The Epistles of St. Peter and St. Jude Preached and Explained

Many people have a skewed view of Martin Luther because they've only been exposed to his polemic writings. However, if you really want to know Luther's heart, you need to read some of his sermons, letters, and commentaries. In the latter category, his commentary on Galatians is the most famous, but this set of commentaries on the epistles of Peter and Jude may be an even better place to start. Luther's pastoral concern shines through every page.

Outside of its historical significance, it holds up as a good commentary in its own right. Luther clearly and practically expounds the message of these epistles with excellent application to the Christian life.

Watch out for those Turkeys!

In his Dictionary of Cuisine, Alexandre Dumas gives the reader a cautionary tale about turkeys involving the celebrated French poet Boileau.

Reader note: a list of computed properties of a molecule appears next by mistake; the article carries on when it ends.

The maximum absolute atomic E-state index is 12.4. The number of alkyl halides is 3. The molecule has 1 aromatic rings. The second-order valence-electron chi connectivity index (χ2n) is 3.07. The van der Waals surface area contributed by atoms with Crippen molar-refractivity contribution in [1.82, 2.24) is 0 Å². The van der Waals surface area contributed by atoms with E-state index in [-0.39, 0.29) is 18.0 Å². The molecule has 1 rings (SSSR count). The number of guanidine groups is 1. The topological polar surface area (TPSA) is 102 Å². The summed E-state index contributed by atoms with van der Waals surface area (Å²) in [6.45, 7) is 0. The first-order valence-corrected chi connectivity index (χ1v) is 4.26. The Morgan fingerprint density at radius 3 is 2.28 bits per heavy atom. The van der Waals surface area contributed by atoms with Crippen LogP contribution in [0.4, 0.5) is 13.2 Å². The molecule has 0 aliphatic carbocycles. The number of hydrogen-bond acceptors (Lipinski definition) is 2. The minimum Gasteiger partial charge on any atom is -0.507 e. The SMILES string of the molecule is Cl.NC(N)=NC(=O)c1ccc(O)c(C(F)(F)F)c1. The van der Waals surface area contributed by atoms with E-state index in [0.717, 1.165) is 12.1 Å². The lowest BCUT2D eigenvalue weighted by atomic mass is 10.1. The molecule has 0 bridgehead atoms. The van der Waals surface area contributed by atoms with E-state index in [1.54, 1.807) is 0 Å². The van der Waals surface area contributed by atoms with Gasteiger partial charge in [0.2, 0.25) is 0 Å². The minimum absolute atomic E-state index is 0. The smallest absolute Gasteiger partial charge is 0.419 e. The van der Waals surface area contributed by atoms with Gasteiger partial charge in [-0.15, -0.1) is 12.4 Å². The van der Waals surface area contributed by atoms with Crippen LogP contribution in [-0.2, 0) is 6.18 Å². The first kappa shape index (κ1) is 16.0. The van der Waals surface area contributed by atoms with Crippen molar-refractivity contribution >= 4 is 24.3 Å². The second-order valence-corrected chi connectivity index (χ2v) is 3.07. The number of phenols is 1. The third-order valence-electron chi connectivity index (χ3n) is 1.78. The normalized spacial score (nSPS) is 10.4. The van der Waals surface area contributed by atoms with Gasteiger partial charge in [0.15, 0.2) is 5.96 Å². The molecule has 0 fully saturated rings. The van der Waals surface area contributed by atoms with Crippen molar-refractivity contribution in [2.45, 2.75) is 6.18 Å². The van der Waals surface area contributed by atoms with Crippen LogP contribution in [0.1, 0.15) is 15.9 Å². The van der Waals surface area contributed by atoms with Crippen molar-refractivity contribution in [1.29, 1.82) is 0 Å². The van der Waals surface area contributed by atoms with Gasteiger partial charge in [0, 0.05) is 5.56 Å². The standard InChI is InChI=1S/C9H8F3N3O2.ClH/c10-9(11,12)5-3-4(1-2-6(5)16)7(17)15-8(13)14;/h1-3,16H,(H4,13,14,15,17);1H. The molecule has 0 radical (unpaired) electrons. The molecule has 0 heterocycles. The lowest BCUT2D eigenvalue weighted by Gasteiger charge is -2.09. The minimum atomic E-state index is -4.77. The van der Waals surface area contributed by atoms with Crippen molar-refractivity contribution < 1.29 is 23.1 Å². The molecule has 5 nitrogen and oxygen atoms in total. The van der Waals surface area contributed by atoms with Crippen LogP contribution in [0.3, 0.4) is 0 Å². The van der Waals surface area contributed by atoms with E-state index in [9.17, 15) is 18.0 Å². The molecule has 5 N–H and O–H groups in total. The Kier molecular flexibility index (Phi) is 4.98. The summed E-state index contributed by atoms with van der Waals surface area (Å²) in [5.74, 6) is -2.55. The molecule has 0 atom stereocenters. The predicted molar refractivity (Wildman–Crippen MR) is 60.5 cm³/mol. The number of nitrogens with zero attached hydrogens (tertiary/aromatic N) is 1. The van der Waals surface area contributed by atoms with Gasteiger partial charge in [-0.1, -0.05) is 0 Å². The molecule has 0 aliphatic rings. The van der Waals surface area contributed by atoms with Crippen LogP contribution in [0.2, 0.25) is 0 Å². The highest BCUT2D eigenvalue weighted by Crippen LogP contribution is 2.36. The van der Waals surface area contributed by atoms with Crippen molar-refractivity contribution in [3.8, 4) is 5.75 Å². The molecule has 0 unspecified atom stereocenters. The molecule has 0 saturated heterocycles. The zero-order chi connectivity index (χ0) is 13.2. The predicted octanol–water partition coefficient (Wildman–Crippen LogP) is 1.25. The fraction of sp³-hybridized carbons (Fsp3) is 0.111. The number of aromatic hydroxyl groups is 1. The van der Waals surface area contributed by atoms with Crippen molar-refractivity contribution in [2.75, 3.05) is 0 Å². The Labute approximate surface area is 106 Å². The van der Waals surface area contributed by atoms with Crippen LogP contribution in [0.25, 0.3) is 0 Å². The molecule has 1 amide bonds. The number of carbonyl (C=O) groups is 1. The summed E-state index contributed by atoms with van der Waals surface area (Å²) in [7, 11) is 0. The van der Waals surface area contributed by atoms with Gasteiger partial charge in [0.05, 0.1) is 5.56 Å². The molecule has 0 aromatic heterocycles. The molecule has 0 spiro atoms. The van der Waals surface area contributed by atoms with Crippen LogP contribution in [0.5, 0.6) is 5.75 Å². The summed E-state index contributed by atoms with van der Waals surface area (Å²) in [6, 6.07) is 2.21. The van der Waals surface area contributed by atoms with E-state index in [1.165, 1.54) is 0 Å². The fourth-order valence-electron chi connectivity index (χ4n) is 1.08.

"Boileau, when a child, was playing in a courtyard where, among other poultry, there happened to be a turkey. Suddenly the child fell, his dress went up, and the turkey...flew at him and with his beak so wounded poor Nicolas that, forever barred from becoming an erotic poet, he became a satiric one and maligned women, instead."

Ouch! So watch out for those turkeys, folks. They're more dangerous than they look. Dumas goes on to add:

"From this, no doubt, stemmed the aversion he had for the Jesuits, sharing the popular belief that they had introduced turkeys to France."
So you wanna mess with the Jesuits do you?

Source:
Alexandre Dumas' Dictionary of Cuisine  (page 250)

Comments